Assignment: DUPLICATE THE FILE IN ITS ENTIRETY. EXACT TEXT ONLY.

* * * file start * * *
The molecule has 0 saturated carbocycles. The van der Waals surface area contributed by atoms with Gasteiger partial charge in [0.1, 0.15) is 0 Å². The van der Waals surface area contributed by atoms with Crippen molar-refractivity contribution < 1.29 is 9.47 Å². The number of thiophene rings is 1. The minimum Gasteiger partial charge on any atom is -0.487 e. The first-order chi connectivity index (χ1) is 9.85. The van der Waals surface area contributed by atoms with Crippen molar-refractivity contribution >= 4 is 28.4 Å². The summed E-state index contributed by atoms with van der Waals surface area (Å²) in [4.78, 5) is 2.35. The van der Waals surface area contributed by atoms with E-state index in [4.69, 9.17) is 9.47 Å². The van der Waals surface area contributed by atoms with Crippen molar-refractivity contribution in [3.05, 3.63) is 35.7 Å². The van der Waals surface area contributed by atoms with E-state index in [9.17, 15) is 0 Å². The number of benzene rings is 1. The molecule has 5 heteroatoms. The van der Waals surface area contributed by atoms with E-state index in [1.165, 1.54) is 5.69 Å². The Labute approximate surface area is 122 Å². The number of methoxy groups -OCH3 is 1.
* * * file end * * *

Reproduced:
The molecule has 0 saturated carbocycles. The van der Waals surface area contributed by atoms with Gasteiger partial charge in [0.1, 0.15) is 0 Å². The van der Waals surface area contributed by atoms with Crippen molar-refractivity contribution < 1.29 is 9.47 Å². The number of thiophene rings is 1. The minimum Gasteiger partial charge on any atom is -0.487 e. The first-order chi connectivity index (χ1) is 9.85. The van der Waals surface area contributed by atoms with Crippen molar-refractivity contribution >= 4 is 28.4 Å². The summed E-state index contributed by atoms with van der Waals surface area (Å²) in [4.78, 5) is 2.35. The van der Waals surface area contributed by atoms with E-state index in [4.69, 9.17) is 9.47 Å². The van der Waals surface area contributed by atoms with Crippen molar-refractivity contribution in [3.05, 3.63) is 35.7 Å². The van der Waals surface area contributed by atoms with E-state index in [9.17, 15) is 0 Å². The number of benzene rings is 1. The molecule has 5 heteroatoms. The van der Waals surface area contributed by atoms with E-state index in [1.165, 1.54) is 5.69 Å². The Labute approximate surface area is 122 Å². The number of methoxy groups -OCH3 is 1.